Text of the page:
One out of two people in the world isexposed to secondhand smoke. Previous research has shown that secondhand smoke increases your risk of lung and heart disease. Research in China now shows that it also significantly increases your risk of severe dementia.
The study, published in Occupational and Environmental Medicine, was performed by scientists at King’s College London and Anhui Medical University, China, along with colleagues in the United Kingdom and the United States.
According to the World Health Organization (WHO), nearly 80 percent of the more than 1 billion smokers worldwide live in low- and middle-income countries, where the burden of tobacco-related illness and death is heaviest; but only 11 percent of the world’s population are protected by comprehensive smoke-free laws.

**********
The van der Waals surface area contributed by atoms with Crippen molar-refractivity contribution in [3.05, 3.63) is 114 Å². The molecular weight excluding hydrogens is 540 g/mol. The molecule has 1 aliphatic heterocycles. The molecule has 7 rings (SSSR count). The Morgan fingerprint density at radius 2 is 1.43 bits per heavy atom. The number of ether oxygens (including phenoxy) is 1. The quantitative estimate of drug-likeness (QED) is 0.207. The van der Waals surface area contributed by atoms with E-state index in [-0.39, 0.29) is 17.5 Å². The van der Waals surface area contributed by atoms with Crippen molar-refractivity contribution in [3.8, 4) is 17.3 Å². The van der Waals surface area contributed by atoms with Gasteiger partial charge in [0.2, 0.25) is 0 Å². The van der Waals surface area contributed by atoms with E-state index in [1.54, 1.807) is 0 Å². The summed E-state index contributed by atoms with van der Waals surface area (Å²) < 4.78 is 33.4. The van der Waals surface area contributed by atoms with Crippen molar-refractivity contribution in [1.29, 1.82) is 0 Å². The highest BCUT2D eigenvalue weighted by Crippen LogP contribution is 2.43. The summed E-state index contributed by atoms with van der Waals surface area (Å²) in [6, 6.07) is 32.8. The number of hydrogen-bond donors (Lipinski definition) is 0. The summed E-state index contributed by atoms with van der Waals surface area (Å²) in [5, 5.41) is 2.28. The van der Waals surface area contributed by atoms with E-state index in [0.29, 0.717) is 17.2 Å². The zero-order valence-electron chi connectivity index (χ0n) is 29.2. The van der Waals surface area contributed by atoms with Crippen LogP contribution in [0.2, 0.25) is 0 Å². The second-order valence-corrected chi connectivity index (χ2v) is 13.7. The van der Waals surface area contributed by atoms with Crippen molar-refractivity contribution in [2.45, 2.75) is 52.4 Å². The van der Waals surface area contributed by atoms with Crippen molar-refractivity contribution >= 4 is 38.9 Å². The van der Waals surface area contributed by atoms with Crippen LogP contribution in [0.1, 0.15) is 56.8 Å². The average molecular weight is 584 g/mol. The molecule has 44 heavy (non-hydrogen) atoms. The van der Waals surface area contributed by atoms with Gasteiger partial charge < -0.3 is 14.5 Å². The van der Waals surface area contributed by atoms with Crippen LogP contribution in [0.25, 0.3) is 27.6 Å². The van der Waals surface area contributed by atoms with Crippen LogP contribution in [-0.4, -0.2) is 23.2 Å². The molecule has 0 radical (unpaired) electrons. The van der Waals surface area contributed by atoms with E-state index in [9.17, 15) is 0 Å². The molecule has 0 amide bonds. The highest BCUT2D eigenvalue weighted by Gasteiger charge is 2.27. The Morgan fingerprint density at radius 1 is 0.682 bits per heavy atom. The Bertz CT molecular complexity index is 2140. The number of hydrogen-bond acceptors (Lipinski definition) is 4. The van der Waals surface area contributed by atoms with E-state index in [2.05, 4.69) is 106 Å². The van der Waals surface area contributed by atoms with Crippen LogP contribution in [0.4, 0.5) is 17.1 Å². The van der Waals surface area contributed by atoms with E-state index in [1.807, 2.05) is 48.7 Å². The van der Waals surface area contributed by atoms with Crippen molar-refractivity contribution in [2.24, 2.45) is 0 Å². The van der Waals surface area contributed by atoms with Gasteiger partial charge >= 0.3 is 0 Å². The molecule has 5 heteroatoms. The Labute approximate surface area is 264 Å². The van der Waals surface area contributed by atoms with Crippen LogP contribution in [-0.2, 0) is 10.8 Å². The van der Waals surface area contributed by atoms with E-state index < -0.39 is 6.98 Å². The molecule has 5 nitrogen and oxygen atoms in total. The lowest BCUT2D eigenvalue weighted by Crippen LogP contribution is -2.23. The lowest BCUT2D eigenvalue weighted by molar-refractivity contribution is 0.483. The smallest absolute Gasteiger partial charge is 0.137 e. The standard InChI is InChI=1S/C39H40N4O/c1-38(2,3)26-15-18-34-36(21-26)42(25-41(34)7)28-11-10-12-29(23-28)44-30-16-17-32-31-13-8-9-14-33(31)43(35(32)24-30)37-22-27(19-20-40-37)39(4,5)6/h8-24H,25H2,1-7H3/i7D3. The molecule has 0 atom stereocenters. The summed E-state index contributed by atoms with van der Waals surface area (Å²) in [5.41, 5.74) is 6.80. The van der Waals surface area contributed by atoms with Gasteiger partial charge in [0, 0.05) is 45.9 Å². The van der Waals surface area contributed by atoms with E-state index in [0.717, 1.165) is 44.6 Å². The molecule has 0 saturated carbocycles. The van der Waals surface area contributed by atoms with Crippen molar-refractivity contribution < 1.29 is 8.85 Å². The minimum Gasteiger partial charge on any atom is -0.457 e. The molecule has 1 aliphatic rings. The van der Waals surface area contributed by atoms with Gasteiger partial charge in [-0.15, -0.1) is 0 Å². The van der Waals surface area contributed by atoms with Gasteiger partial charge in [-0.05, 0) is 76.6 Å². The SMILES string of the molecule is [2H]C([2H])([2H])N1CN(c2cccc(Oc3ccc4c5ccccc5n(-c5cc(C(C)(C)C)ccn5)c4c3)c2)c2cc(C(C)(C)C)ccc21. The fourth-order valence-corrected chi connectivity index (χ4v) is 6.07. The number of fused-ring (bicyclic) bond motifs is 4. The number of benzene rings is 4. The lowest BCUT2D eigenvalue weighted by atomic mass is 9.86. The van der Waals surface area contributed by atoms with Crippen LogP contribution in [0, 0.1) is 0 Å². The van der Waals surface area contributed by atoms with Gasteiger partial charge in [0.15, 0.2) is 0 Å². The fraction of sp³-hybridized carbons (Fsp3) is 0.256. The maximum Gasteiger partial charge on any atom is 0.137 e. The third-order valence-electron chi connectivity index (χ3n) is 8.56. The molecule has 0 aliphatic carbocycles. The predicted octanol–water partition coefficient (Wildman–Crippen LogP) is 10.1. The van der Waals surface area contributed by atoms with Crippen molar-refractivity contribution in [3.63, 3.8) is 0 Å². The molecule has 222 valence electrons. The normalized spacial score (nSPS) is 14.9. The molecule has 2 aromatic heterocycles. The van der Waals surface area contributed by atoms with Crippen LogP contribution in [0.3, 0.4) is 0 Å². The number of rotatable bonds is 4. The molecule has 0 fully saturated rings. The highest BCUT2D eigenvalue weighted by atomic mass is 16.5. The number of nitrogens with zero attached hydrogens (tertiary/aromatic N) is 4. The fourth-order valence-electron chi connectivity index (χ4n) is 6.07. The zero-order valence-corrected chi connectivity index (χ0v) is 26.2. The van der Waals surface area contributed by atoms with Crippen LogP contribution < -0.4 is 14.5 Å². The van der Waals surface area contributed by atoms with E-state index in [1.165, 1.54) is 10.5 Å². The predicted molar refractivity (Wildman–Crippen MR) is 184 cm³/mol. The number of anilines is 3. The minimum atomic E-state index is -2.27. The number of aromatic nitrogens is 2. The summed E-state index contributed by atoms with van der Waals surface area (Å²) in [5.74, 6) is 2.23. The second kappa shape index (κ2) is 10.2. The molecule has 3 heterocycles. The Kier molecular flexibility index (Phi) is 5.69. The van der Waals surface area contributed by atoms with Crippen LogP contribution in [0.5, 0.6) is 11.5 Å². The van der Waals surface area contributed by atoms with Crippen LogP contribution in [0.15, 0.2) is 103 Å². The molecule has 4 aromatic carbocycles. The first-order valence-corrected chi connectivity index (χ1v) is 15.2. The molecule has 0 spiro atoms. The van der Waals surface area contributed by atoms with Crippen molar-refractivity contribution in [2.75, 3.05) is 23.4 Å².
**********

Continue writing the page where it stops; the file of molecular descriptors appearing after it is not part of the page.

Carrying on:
Recent data show that the prevalence of passive smoking is still high, with more than 50 percent of the world’s population exposed to environmental tobacco smoke on a daily basis. China also has the highest number of dementia sufferers in the world, with increasing rates of new cases as the population ages.
“‘The increased risk of severe dementia syndromes in those exposed to passive smoking is similar to increased risk of coronary heart disease — suggesting that urgent preventive measures should be taken, not just in China but many other countries,” says researcher Dr. Ruoling Chen.